I remember Carl Sagan from my childhood - I would have been 15 when "Cosmos" was broadcast, and I thought he was an egotistical, over-explaining pedant. Don't get me wrong: I liked the show - I just wasn't a big fan of him. Because of that, and despite my love of the movie version of "Contact," it took until now for me to read this book. It turns out his voice as an author is radically different from his voice as a TV presenter, and in most ways better: he surely doesn't over-explain as an author, you need to pay attention. Although he's still a bit long-winded.
The main character from the movie is much the same - Eleanor "Ellie" Arroway is a very intelligent child who grows into a hard-working radio astronomer and SETI ("Search for Extra-Terrestrial Intelligence") scientist. Her career is languishing (SETI is considered fringe science in the book as it is in our world) when it gets one hell of a kick in the pants from an ET broadcast originating in Vega. She fights for, and eventually gets, a seat on the might-be-a-spaceship Machine that the message describes.
But the book, like the movie, is less about aliens than it is about humanity - particularly the divergences and similarities of science, belief, and religion. I found Sagan's introduction of Ellie at the beginning of the book particularly effective, a series of vignettes of her at different ages - a dedicated scientist from an early age. And he had a fine selection of quotes starting each chapter. Overall I found the book a bit too long and rambling: the movie loses some important subtleties from the book and is occasionally over-acted, but mostly it's better focussed on the points it wants to make about science, belief, and religion.
"I wish to propose for the reader's favourable consideration a doctrine which may, I fear, appear wildly paradoxical and subversive. The doctrine in question is this: that it is undesirable to believe a proposition when there is no ground whatever for supposing it true. I must, of course, admit that if such an opinion became common it would completely transform our social life and our political system; since both are at present faultless, this must weigh against it." - Bertrand Russell, Skeptical Essays, I (1928)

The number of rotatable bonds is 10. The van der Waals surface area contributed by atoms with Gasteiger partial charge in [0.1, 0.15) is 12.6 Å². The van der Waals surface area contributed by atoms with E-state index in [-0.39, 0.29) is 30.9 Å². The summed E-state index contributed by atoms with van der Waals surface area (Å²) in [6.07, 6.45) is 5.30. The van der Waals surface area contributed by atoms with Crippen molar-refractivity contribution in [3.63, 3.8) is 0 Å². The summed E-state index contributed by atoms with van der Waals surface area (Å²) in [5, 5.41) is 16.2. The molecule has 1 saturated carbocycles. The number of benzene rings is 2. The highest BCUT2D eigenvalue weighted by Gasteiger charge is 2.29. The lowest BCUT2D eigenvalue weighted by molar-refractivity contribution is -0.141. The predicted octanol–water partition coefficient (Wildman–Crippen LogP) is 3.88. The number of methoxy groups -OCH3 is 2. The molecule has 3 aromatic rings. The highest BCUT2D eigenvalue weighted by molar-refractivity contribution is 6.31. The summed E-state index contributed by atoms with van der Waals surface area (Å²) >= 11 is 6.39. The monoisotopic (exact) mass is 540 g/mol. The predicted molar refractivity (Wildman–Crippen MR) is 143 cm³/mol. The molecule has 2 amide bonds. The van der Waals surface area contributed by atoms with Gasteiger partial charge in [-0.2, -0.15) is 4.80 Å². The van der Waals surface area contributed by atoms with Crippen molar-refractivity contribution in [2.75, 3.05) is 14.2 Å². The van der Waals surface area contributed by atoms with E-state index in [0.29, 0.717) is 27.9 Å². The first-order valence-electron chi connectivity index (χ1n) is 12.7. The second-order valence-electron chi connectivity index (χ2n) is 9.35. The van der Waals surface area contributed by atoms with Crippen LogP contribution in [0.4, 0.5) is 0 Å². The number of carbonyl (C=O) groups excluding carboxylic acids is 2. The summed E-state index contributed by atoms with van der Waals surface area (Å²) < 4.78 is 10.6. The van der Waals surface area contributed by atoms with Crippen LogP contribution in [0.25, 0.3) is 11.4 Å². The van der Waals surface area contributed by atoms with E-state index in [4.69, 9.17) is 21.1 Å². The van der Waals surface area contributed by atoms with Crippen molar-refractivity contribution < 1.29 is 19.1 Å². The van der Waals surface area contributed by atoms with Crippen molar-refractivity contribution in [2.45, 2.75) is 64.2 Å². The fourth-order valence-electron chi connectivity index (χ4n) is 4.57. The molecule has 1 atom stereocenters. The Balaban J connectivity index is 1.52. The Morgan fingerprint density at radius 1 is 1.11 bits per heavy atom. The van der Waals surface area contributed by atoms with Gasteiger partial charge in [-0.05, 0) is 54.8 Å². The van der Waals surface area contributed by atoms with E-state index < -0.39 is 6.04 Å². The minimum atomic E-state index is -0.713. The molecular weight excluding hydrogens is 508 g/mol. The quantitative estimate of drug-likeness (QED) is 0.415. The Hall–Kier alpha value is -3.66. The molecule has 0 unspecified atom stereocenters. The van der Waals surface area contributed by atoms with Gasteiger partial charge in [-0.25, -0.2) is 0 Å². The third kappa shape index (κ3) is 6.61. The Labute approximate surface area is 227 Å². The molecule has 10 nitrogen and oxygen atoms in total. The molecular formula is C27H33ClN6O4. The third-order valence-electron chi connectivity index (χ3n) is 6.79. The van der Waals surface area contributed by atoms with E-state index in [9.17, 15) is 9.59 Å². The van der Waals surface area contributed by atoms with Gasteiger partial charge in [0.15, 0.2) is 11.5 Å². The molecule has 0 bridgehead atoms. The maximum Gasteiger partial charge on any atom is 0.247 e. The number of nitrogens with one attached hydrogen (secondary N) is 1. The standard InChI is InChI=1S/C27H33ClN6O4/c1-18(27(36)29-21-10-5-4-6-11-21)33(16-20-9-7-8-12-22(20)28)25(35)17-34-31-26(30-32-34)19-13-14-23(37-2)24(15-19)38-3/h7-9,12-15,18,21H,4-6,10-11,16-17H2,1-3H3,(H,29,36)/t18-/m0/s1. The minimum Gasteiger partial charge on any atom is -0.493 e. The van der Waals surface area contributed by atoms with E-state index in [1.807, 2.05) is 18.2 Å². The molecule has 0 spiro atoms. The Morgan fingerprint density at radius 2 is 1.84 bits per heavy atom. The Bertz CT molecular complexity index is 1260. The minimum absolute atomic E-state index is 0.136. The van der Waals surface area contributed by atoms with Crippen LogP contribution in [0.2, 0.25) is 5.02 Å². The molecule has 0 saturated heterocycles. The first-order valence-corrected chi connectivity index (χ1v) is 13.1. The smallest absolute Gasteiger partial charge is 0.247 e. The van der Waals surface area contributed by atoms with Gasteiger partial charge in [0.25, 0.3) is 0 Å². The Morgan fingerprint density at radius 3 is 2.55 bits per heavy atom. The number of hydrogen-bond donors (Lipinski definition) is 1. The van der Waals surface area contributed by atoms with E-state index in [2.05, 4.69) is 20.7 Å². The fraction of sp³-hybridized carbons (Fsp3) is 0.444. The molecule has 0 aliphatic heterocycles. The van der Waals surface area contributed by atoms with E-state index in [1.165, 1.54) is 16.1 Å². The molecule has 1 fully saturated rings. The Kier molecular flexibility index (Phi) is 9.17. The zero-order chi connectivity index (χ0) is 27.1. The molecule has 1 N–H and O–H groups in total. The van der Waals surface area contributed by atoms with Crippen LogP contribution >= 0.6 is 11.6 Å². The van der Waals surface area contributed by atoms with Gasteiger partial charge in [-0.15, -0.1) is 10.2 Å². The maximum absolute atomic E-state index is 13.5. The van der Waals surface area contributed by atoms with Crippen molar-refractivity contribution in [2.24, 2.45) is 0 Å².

As technology developed and the cities were polluted, the nights became starless. New generations grew to maturity wholly ignorant of the sky that had transfixed their ancestors and that had stimulated the modern age of science and technology. Without even noticing, just as astronomy entered a golden age most people cut themselves off from the sky, a cosmic isolationism that ended only with the dawn of space exploration. [Sagan]
If we like them, they're freedom fighters, she thought. If we don't like them, they're terrorists. In the unlikely case we can't make up our minds, they're temporarily only guerrillas. [Sagan]
The casually dressed scientists ... spilled out of doors, where, illuminated by cigarettes and starlight, some of the discussions continued. [Sagan]
"The God whom science recognizes must be a God of universal laws exclusively, a God who does a wholesale, not a retail business. He cannot accommodate his processes to the convenience of individuals." - William James The Varieties of Religious Experience (1902)
Drumlin, like many others she had known over the years, had called her an incurable romantic; and she found herself wondering again why so many people thought it some embarrassing disability. Her romanticism had been a driving force in her life and a fount of delights. [Sagan]
"I don't see how the governments could convince people this is a hoax," she said. "Really? Think of what else they've made people believe. They've persuaded us that we'll be safe if only we spend all our wealth so everybody on Earth can be killed in a moment - when the governments decide the time has come." [Sagan]
The book also introduced me to the terms "chiliast" (chiliasm is "the doctrine of Christ's expected return to reign on earth for 1000 years; millennialism" - I lost track of how many times he used this word) and "ecdysiast" ("a facetious word for 'stripper'" created by H.L. Mencken(?)).